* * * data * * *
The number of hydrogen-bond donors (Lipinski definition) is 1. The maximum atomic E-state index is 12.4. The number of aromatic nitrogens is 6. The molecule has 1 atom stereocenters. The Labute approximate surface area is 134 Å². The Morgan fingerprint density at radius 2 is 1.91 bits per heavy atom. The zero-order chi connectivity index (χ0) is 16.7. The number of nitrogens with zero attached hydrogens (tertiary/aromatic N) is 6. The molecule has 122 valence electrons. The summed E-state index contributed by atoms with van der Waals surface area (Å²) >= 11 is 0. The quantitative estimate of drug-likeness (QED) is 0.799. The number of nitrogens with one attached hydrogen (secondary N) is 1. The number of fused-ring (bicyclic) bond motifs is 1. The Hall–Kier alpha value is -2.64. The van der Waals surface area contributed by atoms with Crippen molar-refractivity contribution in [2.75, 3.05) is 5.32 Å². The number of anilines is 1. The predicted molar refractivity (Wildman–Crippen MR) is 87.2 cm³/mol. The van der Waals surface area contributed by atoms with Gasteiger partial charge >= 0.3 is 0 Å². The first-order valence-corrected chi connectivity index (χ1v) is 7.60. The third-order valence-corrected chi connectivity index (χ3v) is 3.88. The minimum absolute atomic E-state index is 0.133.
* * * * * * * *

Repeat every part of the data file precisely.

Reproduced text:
The number of hydrogen-bond donors (Lipinski definition) is 1. The maximum atomic E-state index is 12.4. The number of aromatic nitrogens is 6. The molecule has 1 atom stereocenters. The Labute approximate surface area is 134 Å². The Morgan fingerprint density at radius 2 is 1.91 bits per heavy atom. The zero-order chi connectivity index (χ0) is 16.7. The number of nitrogens with zero attached hydrogens (tertiary/aromatic N) is 6. The molecule has 122 valence electrons. The summed E-state index contributed by atoms with van der Waals surface area (Å²) >= 11 is 0. The quantitative estimate of drug-likeness (QED) is 0.799. The number of nitrogens with one attached hydrogen (secondary N) is 1. The number of fused-ring (bicyclic) bond motifs is 1. The Hall–Kier alpha value is -2.64. The van der Waals surface area contributed by atoms with Crippen molar-refractivity contribution in [2.75, 3.05) is 5.32 Å². The number of anilines is 1. The predicted molar refractivity (Wildman–Crippen MR) is 87.2 cm³/mol. The van der Waals surface area contributed by atoms with Gasteiger partial charge >= 0.3 is 0 Å². The first-order valence-corrected chi connectivity index (χ1v) is 7.60. The third-order valence-corrected chi connectivity index (χ3v) is 3.88. The minimum absolute atomic E-state index is 0.133.